Pregnancy is an exciting part of a new life cycle for both Mom and baby! This is not an exhaustive overview of nutrition for pregnancy as there is so many factors that take into account including healthy weight gain, caloric, macronutrient and micronutrient needs. Today’s blog will walk you through some of the most important nutrients needed during pregnancy, why they are so important and how to make sure your intake is optimal.
Choline is often overlooked during pregnancy, but it plays an important role in brain development and visual memory as well as proper nervous system development. Supplementation of choline in the third trimester is even linked to increased infant cognition and processing speeds. Choline is converted into betaine, a substance important for gene regulation and brain development. The recommended amount of choline for pregnancy is 450 mg/day. Eggs are a great dietary source of choline as are beef, fish and poultry, but we think the research is pretty solid on using a supplement during pregnancy to ensure optimal intake. In fact, the USDA estimated this year that a mere 8% of pregnant women get enough of this essential nutrient, making supplementation a good idea for most.
EPA and DHA
Found in fatty fish like salmon, herring, mackerel and sardines, these essential fatty acids (EFAs) are very important for fetal brain, retina and nervous system development. EPA and DHA are part of the Omega 3 family of fatty acids. EPA reduces inflammation and risk of blood clots and supports the immune system, while DHA serves as a structural component in of cell membranes in the nervous system making it critical for brain development. Studies have found that women who have sufficient intakes of these EFAs have infants with better vision and higher levels of intelligence compared to pregnant women who do not. The American Pregnancy Association recommends pregnant women get at least 300 mg of DHA daily.
When supplementing fish oil make sure that it has been third party lab tested for purity and molecularly distilled to remove heavy metals like mercury. We like Nordic Naturals brand and it’s the brand endorsed by the American Pregnancy Organization as well! If you are a vegan or vegetarian, an algae Omega 3 supplement is a good way to get the required amount of EPA and DHA.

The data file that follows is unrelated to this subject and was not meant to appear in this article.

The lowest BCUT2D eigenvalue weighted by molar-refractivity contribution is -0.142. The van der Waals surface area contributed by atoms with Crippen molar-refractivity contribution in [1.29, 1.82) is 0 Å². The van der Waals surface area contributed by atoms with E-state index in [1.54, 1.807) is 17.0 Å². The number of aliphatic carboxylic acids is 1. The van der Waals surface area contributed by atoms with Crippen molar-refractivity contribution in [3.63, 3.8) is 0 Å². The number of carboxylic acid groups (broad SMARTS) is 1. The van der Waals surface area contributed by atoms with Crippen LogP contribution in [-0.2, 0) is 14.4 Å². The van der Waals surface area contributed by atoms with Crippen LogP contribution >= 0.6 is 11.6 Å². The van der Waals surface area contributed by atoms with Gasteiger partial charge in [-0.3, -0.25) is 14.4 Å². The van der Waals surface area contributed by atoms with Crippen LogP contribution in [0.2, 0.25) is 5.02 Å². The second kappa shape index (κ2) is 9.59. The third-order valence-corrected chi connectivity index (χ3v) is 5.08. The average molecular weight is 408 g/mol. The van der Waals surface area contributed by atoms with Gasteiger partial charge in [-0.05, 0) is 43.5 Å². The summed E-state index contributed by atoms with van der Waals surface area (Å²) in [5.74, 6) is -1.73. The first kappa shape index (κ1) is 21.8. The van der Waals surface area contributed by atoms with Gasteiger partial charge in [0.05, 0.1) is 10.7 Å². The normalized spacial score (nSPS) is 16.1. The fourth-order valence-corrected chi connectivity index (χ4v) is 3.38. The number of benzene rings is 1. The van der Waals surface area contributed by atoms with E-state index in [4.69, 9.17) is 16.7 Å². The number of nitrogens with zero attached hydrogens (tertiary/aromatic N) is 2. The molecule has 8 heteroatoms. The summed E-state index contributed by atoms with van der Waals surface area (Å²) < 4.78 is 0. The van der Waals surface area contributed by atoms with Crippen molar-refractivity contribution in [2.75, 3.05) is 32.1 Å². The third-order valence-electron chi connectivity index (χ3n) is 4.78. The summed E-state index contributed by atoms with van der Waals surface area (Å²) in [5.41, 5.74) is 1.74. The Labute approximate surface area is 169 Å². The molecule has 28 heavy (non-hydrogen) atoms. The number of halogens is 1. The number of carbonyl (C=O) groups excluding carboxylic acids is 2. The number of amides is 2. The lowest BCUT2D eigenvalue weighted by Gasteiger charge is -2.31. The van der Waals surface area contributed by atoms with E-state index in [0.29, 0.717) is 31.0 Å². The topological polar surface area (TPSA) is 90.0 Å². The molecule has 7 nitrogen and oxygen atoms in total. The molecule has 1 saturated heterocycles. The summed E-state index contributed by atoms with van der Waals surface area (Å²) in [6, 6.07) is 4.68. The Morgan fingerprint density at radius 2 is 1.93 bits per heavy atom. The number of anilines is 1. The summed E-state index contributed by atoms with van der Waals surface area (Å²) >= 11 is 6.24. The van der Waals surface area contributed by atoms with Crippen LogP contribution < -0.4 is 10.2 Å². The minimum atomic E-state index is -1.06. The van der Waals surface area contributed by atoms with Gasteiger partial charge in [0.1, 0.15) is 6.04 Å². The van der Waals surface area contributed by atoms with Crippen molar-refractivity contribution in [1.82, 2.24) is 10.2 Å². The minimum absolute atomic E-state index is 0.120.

Folate is a member of the B vitamin family. It plays an important role in normal development of the nervous system, gene expression and replication of DNA. Consequently, adequate amounts of folate are needed to prevent fetal congenital neural tube defects during pregnancy. Deficiency is associated with reduced fetal growth, anemia and neural tube defects (when the spinal cord is not properly formed).
Folic acid is the form of folate found in supplements, while naturally occurring folates are found in food. Many fruits and vegetables are good sources of folate including asparagus, green leafy vegetables, Brussels sprouts and avocado. Additionally, whole grain products are often fortified with folic acid.
Because the forms of folate vary in bioavailability, the recommendation for intake during pregnancy is 600 mcg DFE or dietary folate equivalents (400 mcg of folic acid from supplements or fortified foods and 200 mcg of folate from foods like fruits and vegetables.)
Most dietary folate is converted to its active methylated form 5-MTHF in the digestive system. Folic acid also must be converted into active folate in the liver. There is some concern that this process is slow and inefficient and causes high levels of unmetabolized folic acid in the bloodstream. For this reason, it may be prudent to supplement with 600 or 800 mcg of methylate folate or 5-MTHF instead of folic acid, but talk with your MD or healthcare provider beforehand!
Iron is necessary for the formation of red blood cells and helps to transport oxygen through the body and to the fetus during pregnancy. If you don’t have enough iron, iron deficiency anemia can occur. Common symptoms of anemia are fatigue, shortness of breath and hair loss. Iron is also an important nutrient when it comes to thyroid health. In pregnancy, blood volume increases by 20% meaning that pregnant women need more iron (27 mg/day).
There are two types of iron: Heme (Animal sources) and Non-Heme (Plant sources) Iron. Animal sources of iron like red meat are more bioavailable and our bodies absorb this kind of iron more efficiently than we do from non-heme or plant sources like beans, tofu or spinach.
If supplementing with iron, we recommend a ferrous fumarate or ferrous bisglycinate (this form can be gentler on your stomach). Taking iron with Vitamin C helps with absorption. However, taking iron along with calcium may hinder how much we absorb.
Although calcium intake does not increase during pregnancy, it is very important that Mom is getting the recommended amount daily of about 1,000 mg. Ensuring optimal calcium intake will ensure this important mineral isn’t being pulled from the bones so the baby gets what is needs for optimal skeletal development. During pregnancy, calcium absorption from food increases, excretion in the urine decreases and bone mineral turnover occurs more quickly. Not getting enough calcium during pregnancy may result in high blood pressure in both Mom and baby. Calcium is found in soybeans, dairy products, dark leafy greens, black eyed peas, chia seeds, sesame seeds, almonds and salmon. If supplementing with calcium, choose a citrate or malate form as they are better absorbed, avoid taking with iron supplements and take in 500 mg doses.